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Let’s talk — not ‘educate’

Illinois Farm Families has made big strides over the past 10-plus years. Here’s what the coalition has learned, and why engagement matters more than “educating the public.”

Holly Spangler, Prairie Farmer Senior Editor

March 23, 2023

5 Min Read
Jenna Spangler, Holly Spangler and Heather Roberts eating ice cream on the set of "CI Living"
ENGAGED: My daughter, Jenna, and I got to talk about her ice cream business and our family farm on a recent segment of “CI Living” with host Heather Roberts. Heather and I crossed paths years ago, when she did a segment on women in agriculture at the Farm Progress Show. courtesy of WCIA

Ten years ago, I regularly hopped in my car and drove to Chicago, one of many “farm moms” who joined the Illinois Farm Families coalition to talk to Chicago moms.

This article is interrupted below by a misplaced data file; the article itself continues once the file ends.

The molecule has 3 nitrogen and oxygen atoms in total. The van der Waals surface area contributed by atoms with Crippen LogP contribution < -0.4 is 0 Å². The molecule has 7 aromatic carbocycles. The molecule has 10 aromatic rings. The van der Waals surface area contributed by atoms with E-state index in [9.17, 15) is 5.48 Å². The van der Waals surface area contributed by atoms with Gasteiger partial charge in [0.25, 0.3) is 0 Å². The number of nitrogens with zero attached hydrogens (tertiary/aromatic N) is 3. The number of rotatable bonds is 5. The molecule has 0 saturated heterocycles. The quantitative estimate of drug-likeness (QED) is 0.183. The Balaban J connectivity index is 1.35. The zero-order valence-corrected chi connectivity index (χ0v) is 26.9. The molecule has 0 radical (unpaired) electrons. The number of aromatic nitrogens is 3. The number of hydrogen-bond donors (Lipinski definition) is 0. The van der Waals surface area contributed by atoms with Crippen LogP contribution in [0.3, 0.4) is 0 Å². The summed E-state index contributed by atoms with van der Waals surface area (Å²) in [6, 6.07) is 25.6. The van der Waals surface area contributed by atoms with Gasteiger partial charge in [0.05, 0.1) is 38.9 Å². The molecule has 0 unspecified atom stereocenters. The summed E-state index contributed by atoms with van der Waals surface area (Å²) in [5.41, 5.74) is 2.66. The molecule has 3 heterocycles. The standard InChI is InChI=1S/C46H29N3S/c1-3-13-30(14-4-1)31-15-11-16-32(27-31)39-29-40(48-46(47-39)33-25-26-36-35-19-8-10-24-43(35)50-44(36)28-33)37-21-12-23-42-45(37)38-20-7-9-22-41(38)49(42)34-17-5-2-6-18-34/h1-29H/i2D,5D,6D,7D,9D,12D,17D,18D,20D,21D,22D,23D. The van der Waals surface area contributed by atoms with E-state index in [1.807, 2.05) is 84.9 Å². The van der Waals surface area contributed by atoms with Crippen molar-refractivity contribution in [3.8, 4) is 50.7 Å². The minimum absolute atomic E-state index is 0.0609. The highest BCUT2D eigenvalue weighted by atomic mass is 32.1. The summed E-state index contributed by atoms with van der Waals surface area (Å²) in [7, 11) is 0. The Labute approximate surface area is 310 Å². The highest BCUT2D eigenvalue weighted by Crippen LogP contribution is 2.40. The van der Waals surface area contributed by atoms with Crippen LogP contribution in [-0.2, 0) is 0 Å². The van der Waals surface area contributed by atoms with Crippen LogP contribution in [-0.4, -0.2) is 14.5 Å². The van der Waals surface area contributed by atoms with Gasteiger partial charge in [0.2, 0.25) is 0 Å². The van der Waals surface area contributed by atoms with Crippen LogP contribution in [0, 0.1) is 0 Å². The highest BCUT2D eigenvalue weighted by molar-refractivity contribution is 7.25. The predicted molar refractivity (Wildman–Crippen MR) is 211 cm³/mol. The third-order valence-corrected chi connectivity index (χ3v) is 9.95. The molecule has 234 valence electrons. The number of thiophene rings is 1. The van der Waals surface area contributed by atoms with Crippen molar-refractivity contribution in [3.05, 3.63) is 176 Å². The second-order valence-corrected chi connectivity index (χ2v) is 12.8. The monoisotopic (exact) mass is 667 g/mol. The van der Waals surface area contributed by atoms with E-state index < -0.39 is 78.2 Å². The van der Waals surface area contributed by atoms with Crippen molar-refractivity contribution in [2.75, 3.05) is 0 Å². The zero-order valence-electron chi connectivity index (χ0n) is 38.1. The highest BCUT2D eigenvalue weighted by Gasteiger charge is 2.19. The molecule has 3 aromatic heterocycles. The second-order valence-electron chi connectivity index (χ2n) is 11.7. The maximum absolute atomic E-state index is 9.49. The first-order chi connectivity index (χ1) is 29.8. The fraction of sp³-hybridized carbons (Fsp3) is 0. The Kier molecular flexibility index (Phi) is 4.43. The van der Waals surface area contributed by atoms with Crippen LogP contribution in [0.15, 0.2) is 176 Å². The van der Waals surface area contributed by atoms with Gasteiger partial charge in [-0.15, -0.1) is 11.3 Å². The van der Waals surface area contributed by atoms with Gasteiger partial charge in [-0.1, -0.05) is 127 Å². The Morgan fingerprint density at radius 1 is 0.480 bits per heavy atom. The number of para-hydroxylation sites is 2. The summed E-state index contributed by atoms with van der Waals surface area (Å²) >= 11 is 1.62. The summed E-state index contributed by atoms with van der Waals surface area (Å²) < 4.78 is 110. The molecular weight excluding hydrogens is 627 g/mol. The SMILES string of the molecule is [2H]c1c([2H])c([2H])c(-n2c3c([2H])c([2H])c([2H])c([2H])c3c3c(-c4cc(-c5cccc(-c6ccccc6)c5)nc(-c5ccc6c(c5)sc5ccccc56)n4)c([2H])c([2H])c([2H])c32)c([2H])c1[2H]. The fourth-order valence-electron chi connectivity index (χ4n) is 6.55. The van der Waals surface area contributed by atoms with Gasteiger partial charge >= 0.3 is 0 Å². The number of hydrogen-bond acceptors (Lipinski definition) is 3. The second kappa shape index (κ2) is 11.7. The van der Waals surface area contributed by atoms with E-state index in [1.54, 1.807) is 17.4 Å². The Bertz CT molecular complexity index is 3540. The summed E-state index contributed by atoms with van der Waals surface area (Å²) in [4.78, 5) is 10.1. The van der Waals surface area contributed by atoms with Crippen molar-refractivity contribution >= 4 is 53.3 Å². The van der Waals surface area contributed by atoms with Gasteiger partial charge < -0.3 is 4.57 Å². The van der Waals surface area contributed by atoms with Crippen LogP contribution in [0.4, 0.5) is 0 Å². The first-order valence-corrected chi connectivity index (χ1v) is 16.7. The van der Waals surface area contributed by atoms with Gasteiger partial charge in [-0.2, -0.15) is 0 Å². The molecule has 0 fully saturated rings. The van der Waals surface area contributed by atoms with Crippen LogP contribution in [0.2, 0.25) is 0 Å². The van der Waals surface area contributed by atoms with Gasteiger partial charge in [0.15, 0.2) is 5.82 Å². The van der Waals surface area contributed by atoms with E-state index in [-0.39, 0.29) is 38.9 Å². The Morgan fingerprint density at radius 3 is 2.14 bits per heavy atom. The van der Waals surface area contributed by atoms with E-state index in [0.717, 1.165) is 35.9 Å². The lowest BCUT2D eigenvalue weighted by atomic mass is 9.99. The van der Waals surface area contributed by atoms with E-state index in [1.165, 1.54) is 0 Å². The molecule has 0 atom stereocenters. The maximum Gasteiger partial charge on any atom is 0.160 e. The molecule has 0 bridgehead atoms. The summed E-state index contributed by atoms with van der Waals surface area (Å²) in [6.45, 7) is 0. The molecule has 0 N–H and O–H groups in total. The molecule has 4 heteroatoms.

This week, I hopped in my car and drove to Champaign, picked up my 20-year-old daughter, and cruised over to the local TV station. We recorded a cooking segment for “CI Living” on WCIA Channel 3 about Jenna’s homemade ice cream business and our family farm, again thanks to Illinois Farm Families.

Honestly, what in the world.

It struck me as I drove home how very much has changed in the past 10 years, and not just my kid. Agricultural advocacy has entirely shifted, because we’ve learned and grown.

Ten years ago, the Illinois Farm Families coalition was still a baby movement. Founded in 2008 as a joint project of the Illinois Farm Bureau and the Illinois corn, soybean, beef, pork and dairy associations, IFF existed to research what nonfarm consumers wanted to know about food and farming — and then deliver that information to them, largely through blogs and influencer events.